Mangroves in the Great Barrier Reef World Heritage Area: Current status, long-term trends, management implications and research

Duke, N. C. (1997). Mangroves in the Great Barrier Reef World Heritage Area: Current status, long-term trends, management implications and research. In: David Wachenfeld, Jamie Oliver and Kim Davis, State of the Great Barrier Reef World Heritage Area Workshop : Proceedings of a technical workshop held in Townsville, Queensland, Australia, 27-29 November 1995. State of the Great Barrier Reef World Heritage Area Workshop, Townsville, Australia, (288-299). 27-29 November 1995.


Author Duke, N. C.
Title of paper Mangroves in the Great Barrier Reef World Heritage Area: Current status, long-term trends, management implications and research
Conference name State of the Great Barrier Reef World Heritage Area Workshop
Conference location Townsville, Australia
Conference dates 27-29 November 1995
Proceedings title State of the Great Barrier Reef World Heritage Area Workshop : Proceedings of a technical workshop held in Townsville, Queensland, Australia, 27-29 November 1995
Place of Publication Townsville, Australia
Publisher Great Barrier Reef Marine Park Authority
Publication Year 1997
Sub-type Fully published paper
ISBN 0642230269
ISSN 0156-5842
Editor David Wachenfeld
Jamie Oliver
Kim Davis
Volume 23
Start page 288
End page 299
Total pages 12
Language eng
Abstract/Summary Mangroves are a coastal marine environment, characteristically biomass-dominated by trees. They support a high biodiversity of marine and terrestrial biota, as well as providifig a haven for estuarine fauna, and a nursery ground for other fauna ranging from flying foxes and seabirds, to offshore fish and crustaceans. The uses and benefits of mangroves equate to our direct use of some of these biota but it also includes other indirect benefits such as protection of coastal foreshores and estuarine margins from erosion. Mangrove environments in, and adjacent to, the Great Barrier Reef World Heritage Area are in relatively good condition, although there are clear indications that pressures on them are increasing rapidly. Localised impacts are accumulating to a point where large areas, once thought to be able to withstand change, are now threatened. And, detrimental changes appear to exceed societies’ current responses to protect mangrove environments and to reduce the overall impact of the growing number of smaller impacts. Human activities affect the establishment, growth, survival and biodiversity of mangrove plants, and their impacts range from: direct removal and damage of mangrove plants; conversion of mangrove lands to other uses; construction of breakwaters and other alterations to water courses and local hydrology affecting depositional planes and sediment levels; changes to air and water quality as increased dust, turbidity, temperature and the addition of chemicals; catastrophic events of pollution bringing long-term impacts like large oil spills; and the introduction of exotic pests and pathogens from land and sea sources. Pressures on mangrove environments are real, and there is an increasing obligation on environmental management authorities to clearly describe coastal and estuarine areas according to the best scientific advice. Based on these descriptions, the next step would be to apply protection status, and in particular, designating specific areas for total protection with surrounding areas as buffers. There has never been such a profound urgency to have coastal management plans in place if we wish to preserve rare natural stands, especially adjacent to more populated areas in the region. The obligation on management authorities extends to their taking a leading role in advising Governments on the uniqueness, fragility, vulnerability and ecological tolerance of mangrove ecosystems, as well as on their benefits. And, once management authorities and all interest groups have made decisions about which areas are to be preserved, future development proposals cannot be a matter of compromise between special action groups and developers since it is the environment we wish to preserve which ultimately must determine where the limits of change are set. In appreciation of the urgency, it is also recommended that we continue to fill gaps in our knowledge and understanding of mangrove forests by further supporting long-term monitoring programs investigating, in particular: ecological processes; loss of mangrove area; and the restoration of damaged mangrove stands. Copyright 1997, Great Barrier Reef Marine Park Authority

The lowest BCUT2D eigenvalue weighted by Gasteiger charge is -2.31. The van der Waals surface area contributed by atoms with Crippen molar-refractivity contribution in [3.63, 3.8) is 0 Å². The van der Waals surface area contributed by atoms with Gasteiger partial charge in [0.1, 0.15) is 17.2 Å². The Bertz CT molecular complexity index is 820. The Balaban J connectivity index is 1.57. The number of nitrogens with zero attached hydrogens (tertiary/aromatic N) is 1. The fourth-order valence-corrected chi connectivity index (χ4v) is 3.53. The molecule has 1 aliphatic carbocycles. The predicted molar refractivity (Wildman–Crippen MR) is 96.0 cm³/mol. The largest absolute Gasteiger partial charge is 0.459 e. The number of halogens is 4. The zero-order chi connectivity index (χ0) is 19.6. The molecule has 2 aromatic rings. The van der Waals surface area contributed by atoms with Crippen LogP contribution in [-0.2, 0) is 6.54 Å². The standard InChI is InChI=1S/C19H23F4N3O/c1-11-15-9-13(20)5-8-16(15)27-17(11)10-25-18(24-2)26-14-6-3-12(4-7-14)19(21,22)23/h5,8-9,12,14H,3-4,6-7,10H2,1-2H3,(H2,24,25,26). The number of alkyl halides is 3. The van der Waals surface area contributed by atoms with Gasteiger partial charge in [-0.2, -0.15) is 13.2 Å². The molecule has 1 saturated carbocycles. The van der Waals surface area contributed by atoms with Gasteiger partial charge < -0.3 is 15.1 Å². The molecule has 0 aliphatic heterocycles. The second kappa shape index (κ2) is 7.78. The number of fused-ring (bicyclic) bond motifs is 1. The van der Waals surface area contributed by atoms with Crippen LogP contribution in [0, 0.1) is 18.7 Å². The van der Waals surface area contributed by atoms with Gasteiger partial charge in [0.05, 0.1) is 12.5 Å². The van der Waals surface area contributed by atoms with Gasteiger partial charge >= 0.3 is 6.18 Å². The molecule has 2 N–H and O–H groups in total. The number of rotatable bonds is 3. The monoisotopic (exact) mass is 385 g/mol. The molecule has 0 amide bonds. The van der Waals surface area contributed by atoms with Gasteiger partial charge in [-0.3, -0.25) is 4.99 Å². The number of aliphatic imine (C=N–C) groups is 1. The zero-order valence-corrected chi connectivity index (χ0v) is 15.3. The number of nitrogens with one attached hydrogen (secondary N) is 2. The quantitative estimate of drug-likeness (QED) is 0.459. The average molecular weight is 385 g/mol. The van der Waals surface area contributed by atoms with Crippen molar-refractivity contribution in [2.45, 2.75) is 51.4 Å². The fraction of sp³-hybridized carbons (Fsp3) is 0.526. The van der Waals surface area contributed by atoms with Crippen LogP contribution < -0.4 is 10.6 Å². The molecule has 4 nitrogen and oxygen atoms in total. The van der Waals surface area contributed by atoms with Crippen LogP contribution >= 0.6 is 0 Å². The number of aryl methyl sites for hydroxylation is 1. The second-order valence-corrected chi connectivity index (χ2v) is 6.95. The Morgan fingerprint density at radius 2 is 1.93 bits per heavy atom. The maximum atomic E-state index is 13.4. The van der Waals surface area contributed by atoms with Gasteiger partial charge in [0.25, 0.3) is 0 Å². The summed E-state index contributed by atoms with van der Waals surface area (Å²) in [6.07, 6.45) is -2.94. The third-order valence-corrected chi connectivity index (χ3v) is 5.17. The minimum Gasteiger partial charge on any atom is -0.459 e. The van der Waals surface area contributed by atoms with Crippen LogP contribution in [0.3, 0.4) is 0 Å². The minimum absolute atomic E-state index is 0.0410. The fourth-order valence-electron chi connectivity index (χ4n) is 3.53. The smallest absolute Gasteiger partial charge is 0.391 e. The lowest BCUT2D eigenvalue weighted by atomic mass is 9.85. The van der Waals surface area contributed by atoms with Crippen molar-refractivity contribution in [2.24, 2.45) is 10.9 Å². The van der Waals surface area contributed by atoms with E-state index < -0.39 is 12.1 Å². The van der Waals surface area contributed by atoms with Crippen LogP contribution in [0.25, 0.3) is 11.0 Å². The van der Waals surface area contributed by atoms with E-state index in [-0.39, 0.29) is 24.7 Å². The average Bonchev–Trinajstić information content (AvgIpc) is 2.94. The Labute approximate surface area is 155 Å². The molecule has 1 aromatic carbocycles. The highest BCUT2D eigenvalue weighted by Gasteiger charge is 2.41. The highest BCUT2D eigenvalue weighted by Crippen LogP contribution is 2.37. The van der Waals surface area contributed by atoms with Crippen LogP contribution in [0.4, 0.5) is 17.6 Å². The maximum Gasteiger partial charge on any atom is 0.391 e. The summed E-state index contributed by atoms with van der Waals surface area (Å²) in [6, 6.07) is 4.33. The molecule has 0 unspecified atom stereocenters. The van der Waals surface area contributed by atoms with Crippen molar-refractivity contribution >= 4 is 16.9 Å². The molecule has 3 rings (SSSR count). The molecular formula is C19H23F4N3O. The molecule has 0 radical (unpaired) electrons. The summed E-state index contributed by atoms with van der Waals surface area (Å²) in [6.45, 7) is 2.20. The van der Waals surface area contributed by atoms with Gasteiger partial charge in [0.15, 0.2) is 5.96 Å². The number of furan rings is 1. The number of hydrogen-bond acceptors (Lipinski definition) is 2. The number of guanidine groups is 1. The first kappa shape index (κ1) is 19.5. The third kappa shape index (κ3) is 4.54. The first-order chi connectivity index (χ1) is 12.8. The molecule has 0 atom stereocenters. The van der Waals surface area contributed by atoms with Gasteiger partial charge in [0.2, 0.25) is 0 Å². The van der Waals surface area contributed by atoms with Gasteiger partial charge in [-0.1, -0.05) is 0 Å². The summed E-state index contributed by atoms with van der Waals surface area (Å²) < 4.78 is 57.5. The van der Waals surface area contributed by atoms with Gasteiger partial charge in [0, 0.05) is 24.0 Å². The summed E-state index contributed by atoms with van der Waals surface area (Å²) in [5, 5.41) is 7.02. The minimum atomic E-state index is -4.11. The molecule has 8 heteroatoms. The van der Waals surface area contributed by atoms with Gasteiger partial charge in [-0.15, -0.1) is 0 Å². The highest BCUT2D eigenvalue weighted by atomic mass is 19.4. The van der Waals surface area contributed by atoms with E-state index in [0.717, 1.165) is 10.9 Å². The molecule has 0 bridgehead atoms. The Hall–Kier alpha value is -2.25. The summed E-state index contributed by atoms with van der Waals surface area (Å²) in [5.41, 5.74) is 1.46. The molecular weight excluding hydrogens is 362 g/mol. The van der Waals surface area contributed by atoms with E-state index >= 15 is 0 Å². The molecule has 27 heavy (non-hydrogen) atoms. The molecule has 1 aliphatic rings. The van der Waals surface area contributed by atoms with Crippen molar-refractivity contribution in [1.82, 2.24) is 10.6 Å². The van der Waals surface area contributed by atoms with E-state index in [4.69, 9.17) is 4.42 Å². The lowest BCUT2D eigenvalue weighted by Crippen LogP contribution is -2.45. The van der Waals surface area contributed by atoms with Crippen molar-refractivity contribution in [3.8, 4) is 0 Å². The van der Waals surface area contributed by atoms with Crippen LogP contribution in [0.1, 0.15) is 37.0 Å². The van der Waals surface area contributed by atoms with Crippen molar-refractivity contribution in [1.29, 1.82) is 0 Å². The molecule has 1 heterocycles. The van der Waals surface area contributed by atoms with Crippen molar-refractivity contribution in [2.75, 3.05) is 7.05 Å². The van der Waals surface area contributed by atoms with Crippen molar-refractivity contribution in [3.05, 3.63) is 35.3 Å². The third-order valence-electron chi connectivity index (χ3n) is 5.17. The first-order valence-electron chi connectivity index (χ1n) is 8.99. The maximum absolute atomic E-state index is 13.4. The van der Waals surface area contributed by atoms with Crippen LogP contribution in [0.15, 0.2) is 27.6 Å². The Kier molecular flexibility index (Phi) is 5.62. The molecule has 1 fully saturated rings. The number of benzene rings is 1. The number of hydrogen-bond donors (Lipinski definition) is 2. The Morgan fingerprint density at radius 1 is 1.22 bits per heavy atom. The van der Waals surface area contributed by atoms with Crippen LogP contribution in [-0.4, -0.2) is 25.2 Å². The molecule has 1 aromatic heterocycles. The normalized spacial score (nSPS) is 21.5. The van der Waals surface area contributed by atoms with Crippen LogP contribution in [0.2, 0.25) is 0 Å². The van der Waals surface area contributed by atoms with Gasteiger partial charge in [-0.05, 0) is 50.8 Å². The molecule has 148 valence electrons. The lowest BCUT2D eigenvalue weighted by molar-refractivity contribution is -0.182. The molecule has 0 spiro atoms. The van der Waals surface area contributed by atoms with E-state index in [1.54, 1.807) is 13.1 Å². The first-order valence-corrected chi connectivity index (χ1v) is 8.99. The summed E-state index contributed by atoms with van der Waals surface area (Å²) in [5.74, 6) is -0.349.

Subjects 050202 Conservation and Biodiversity
060205 Marine and Estuarine Ecology (incl. Marine Ichthyology)
060302 Biogeography and Phylogeography
Keyword Environmental management
Great Barrier Reef World Heritage Area
Mangroves
Marine environment
Q-Index Code E1
Q-Index Status Provisional Code
Institutional Status Unknown
Additional Notes Workshop series (Great Barrier Reef Marine Park Authority) ; no. 23

Document type: Conference Paper
Collection: Centre for Marine Studies Publications
 
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Created: Tue, 20 Jul 2010, 10:40:42 EST by Ms May Balasaize on behalf of Faculty of Science